Microsoft used to provide a tool for doing easy transfer of data, but they discontinued that with Windows 10, and, instead, “partnered” with Laplink on a tool for that.
However, they discontinued the free availability of that tool when they discontinued the free Windows 10 upgrade, so now one must pay $15 to transfer data.
I knew which were the relevant files and their locations, so I copied those onto an external drive (same one as before), include the PST file for Outlook (2010).
The hangup came when trying to import the data into Outlook 2016 (as part of the Office 365 package).
It would get partway through the import (client had a PST file of over 5GB!) and then stop, terminating the process, issuing the error message:
‘The items in the “Inbox” folder cannot be imported or exported. Your chosen folder name is invalid. This is most likely because you included your IMAP server’s hierarchy delimiter in the name of the folder.’
So, I did some more research into the specific instructions for transferring Outlook data, which said to actually export the data from Outlook to a PST file, and then import from that.
So I began exporting data from Outlook which, at one point appeared to hang for 15 minutes, saying 5 seconds remaining (on just the email in the Inbox, not all the subfolders). I waited some more, and then moved the mouse — didn’t click, just moved it — and the export jumped into action again.
I found that, in order to prevent the export from hanging, I had to baby the process, moving the mouse periodically to let the computer know that it was still supposed to be doing something.
I am not sure to what to ascribe that behavior — perhaps that the computer had only 4GB of RAM or that the Outlook data was over 5GB, or both, but I could not just walk away and let it process on its own.
& the Epiphany
After about a half hour, the process complete, and I moved it over to the laptop and tried to import it.
After 15 minutes or so, I got that same error message, again: ‘The items in the “Inbox” folder cannot be imported or exported…’
I noted, however, that on the laptop, some of the data had, indeed, been imported, but far from all of it, and missing folders seemingly out of order.
Figuring that I did something wrong, I repeated the export process from the desktop unit, again, diligently scrubbing the mouse around the table the whole time.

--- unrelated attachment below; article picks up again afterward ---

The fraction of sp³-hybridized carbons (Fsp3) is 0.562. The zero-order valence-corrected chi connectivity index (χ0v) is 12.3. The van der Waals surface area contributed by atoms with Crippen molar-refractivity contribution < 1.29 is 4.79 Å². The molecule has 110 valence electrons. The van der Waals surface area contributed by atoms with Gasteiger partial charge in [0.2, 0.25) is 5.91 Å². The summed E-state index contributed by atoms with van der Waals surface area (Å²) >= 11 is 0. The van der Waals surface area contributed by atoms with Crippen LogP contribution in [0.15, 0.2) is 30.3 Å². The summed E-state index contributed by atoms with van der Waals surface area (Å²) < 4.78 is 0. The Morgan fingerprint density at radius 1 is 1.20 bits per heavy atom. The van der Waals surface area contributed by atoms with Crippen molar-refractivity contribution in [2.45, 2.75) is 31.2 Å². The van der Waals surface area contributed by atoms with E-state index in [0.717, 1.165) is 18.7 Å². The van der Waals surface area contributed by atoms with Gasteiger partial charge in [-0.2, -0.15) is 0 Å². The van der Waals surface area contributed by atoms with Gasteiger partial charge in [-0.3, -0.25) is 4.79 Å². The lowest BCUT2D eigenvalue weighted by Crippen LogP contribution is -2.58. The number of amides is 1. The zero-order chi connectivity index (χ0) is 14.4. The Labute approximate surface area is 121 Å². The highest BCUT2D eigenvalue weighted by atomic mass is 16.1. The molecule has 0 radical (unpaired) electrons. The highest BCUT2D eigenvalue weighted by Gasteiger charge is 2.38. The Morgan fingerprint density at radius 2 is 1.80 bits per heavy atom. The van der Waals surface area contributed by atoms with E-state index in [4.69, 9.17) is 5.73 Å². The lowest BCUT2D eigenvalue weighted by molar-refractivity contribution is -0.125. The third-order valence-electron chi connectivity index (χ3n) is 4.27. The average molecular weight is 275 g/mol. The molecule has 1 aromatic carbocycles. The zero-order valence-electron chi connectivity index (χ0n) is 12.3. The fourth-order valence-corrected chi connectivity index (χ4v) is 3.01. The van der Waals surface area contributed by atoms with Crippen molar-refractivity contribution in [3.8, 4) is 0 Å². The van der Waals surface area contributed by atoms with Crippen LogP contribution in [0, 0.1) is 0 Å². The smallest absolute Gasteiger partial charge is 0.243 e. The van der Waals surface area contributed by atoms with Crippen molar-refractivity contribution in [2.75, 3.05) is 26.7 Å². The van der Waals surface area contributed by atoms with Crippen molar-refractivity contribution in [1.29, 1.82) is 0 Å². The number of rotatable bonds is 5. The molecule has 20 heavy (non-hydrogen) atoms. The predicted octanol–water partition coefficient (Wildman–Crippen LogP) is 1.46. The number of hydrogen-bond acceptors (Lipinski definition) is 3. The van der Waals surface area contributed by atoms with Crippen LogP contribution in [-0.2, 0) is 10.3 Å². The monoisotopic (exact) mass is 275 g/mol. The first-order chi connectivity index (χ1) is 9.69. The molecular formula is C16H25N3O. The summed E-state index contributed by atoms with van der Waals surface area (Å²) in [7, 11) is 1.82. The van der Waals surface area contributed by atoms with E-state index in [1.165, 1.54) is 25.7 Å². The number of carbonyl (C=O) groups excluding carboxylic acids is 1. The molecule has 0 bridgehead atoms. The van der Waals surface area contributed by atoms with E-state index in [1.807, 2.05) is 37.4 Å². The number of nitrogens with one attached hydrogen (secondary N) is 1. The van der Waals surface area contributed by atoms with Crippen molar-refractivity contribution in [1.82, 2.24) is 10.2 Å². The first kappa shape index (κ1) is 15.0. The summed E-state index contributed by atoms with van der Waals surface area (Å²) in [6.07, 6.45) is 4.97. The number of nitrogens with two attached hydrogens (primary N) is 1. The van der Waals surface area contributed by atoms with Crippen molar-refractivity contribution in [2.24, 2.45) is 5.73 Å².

Then, I notice something curious — a couple things, curious, actually.
One curious thing was that I would see, not necessarily sequentially, identical folders names being exported, which piqued my interest because, one would think it unnecessary to export data from a folder more than once.
The second curious thing was that I saw folder names that I recognized, but that had been altered somehow, notably omitting the ampersand character that had been used in the folder name, once such being “H&R Block” where my client apparently stored emails from them.
The way it appeared in the export was “H R Block”, with only a space where the ampersand should have been.
At that point, I purposely interrupted the export.
I then opened all parent folders to discover that my client frequently, I suppose inadvertently, either created or dragged and dropped folders inside other folders, such that there were a lot of duplicate folder names.
I also examine and change all folder names that contained the ampersand character, replacing with the actual word “and”, but because there is no facility for doing this in an automated fashion, it was one at a time through some 200 folders.
I exported to PST again, scrubbing the mouse the whole time, and upon importing to the laptop — LO, there were all the folders.
Apparently the database stores all the foldernames in the order in which they were created, not alpha-sorted as they appear when in the sidepanel in Outlook.
And when the import process encounters an error, such as the illegal character, though it may have successfully imported SOME files, it simply quits such that any folders created later than the one(s) with ampersands are not imported at all.